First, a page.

Friday Find: Tone Matrix

Allow me to begin with an apology. There is no video for the Friday Find this week. Now allow me to offer an explanation – what I have for you is far more amazing than a video. Last week we featured Bobby McFerrin in our Friday Find. In that video Bobby talks about the power of the pentatonic scale, something every Kodaly teacher knows about. Then later that week a non-music major friend linked me to this cool flash tool she had found called a tone matrix.

What is a tone matrix? Well it is this!

So how does it work?

Playing the Tone Matrix

Each vertical row of the 16×16 Tone Matrix contains pitches of the pentatonic scale, starting with a low sol to the sol three octaves above. Each column represents one microbeat. Considering there are 16 columns one could assume they represent 16th notes of a measure if 4/4 time, but it can be a lot more fun if you forget about meter a bit when playing with the matrix.

You turn boxes on or off by clicking on them (pressing the space bar toggles all boxes off). You can also click and hold your mouse and drag over boxes to turn on multiple boxes in a line.

An invisible wave pulse over the matrix, passing over each column. As it does so any box in the column that is turn on will sound the appropriate tone. So if I turned the entire bottom row “on” then I would hear a repeated pulsing low sol. As I turn more and more boxes on I can create fantastic rhythms and patterns.

Here a matrix I built on another site (note, link will open in a new window so you might want to turn off your matrix first if you’ve been playing.)

Classroom Implications

Dictation or Transcription Tool

Imagine use the tone matrix as a tool with dictation. You can either let students use the matrix to create their own looping melody and then have them transcribe it into parts for a set of Orff instruments. Or you can create a pattern and play it form them and then have them try to recreate it on their own.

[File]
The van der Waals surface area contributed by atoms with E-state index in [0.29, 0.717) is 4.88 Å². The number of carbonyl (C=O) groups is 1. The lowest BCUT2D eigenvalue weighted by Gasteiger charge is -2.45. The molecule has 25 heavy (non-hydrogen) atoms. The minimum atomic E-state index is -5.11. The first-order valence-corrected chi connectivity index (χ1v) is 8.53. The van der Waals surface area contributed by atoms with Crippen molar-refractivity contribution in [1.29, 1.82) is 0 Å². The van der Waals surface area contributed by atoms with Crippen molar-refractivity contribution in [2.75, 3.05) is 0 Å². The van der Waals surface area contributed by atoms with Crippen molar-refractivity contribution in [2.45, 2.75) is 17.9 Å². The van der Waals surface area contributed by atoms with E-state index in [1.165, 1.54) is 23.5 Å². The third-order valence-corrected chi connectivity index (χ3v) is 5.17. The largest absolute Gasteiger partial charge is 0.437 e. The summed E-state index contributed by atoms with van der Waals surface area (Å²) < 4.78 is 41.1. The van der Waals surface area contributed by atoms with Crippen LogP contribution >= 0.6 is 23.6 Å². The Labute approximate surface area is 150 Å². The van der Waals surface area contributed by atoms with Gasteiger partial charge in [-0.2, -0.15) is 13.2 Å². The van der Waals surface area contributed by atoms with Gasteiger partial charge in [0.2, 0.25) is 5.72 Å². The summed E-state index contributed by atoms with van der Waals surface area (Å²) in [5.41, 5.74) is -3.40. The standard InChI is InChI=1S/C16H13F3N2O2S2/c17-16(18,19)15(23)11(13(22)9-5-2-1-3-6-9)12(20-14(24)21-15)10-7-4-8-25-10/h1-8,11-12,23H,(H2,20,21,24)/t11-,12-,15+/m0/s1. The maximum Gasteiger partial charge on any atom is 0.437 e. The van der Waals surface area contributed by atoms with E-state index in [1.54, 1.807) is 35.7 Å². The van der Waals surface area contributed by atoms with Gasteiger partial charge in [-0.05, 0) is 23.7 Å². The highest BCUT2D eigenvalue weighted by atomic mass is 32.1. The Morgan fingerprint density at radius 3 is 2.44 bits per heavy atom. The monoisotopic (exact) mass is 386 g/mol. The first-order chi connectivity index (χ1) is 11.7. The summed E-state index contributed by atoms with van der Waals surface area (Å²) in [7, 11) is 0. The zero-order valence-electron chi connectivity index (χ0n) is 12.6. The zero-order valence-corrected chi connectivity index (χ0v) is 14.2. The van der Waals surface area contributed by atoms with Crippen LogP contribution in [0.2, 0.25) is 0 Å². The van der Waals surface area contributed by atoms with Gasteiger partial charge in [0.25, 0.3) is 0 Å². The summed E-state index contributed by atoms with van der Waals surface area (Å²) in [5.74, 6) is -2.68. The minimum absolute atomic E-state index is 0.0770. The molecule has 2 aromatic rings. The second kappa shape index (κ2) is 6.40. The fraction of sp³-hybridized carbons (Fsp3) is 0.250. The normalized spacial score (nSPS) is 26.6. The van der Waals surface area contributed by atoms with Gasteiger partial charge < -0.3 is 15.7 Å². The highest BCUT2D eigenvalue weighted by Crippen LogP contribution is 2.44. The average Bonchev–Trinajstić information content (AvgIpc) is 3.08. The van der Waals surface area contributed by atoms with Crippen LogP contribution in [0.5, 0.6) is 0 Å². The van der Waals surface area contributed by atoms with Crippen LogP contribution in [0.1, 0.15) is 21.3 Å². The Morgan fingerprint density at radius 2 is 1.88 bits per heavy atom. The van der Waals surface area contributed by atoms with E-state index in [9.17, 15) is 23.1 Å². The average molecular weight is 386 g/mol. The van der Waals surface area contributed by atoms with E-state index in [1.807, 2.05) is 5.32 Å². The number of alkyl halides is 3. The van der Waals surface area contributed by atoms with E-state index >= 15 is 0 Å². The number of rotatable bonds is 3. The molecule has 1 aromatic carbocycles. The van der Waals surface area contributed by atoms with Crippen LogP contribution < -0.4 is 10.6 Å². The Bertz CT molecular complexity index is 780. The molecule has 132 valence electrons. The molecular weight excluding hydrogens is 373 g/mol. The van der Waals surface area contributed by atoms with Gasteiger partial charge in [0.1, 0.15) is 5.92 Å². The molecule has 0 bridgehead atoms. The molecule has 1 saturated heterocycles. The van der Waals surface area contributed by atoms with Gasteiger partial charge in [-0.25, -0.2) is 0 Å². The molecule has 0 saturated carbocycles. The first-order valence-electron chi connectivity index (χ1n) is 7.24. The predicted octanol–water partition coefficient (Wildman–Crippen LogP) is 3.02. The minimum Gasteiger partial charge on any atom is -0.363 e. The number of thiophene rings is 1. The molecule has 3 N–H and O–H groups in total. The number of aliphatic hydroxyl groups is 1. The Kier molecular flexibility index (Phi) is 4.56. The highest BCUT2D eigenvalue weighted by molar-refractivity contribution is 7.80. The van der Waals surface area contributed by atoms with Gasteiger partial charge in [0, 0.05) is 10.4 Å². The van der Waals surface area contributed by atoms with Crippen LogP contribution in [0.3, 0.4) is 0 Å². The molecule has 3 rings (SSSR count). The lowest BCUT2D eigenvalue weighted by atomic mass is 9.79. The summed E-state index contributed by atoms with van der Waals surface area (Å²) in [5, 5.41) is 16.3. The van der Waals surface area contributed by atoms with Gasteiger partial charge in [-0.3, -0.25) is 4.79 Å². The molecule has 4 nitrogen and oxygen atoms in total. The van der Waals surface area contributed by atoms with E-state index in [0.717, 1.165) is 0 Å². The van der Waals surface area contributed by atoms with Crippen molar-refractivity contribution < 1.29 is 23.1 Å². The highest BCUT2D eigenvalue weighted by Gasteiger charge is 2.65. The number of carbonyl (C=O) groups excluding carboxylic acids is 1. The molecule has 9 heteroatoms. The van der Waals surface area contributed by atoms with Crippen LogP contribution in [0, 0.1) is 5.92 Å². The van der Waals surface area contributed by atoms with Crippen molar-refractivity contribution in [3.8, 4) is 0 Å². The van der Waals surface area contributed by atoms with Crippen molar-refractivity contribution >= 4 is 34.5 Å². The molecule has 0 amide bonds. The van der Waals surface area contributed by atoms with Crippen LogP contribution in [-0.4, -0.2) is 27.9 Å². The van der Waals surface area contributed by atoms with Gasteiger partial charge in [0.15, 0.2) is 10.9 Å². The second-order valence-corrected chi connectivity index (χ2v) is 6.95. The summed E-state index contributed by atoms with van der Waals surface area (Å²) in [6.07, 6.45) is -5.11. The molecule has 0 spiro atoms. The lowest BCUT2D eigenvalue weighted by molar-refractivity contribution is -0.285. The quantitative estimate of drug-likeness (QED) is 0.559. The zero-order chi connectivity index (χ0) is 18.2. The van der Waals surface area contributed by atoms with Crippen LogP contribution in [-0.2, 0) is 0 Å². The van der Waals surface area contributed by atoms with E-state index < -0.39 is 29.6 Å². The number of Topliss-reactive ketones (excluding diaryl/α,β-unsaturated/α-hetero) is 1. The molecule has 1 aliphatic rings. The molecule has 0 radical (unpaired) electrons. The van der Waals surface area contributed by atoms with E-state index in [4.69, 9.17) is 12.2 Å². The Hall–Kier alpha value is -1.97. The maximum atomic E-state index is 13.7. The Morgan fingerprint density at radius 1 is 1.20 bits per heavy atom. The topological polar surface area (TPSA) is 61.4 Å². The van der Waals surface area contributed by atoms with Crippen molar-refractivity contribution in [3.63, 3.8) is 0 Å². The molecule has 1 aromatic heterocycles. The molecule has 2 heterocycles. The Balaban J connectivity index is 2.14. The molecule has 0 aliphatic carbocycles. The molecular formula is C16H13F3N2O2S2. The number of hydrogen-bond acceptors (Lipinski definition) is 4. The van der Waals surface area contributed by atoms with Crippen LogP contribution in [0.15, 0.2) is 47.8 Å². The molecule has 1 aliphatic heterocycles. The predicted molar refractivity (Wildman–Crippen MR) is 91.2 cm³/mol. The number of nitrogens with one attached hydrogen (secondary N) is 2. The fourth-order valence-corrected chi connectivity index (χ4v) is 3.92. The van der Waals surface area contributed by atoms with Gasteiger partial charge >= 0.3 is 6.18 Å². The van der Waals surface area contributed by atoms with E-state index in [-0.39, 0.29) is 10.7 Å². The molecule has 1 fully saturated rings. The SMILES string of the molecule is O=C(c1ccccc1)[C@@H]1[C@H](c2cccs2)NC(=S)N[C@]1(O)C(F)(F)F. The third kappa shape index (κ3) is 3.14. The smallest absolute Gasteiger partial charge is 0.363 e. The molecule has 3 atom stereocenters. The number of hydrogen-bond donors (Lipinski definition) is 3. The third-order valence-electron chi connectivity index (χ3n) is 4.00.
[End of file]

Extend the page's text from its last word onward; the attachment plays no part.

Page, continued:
Composition Tool

What an easy way to have every student in a classroom regardless of special needs create a compelling and interesting composition. To test this theory I clicked randomly around the matrix, sometimes dragging, sometimes not, to see what would result. This is what I ended up with, and despite it not really having a clear melody or structure like my previous example it is still somewhat enjoyable to listen to, especially if you just relax and let it loop for a while.

SMART Board Compatible

Have SMART Board? Need a substitute lesson that will keep the students engage for the entire period? Fire up this website, load the tone matrix and let students take turns creating compositions or working as a team where they may each turn on two lights and turn one light off or turn on one light turn two lights off. Add simple non-pitched percussion to further enhance the ostinatos.

Do you have other great ideas for classroom use or perhaps you made a fantastic example you want to share? Share your link in the comments below. For a version of the tone matrix that allows you to copy and share links visit

The Friday Find is a weekly feature of and features videos (and other things) that would appeal to music educators, folk historians, and music lovers in general. You can view an archive of our Friday Finds here. If you would like to suggest a Friday Find please contact our Media Secretary via our contact form and include the subject Friday Find Suggestion.

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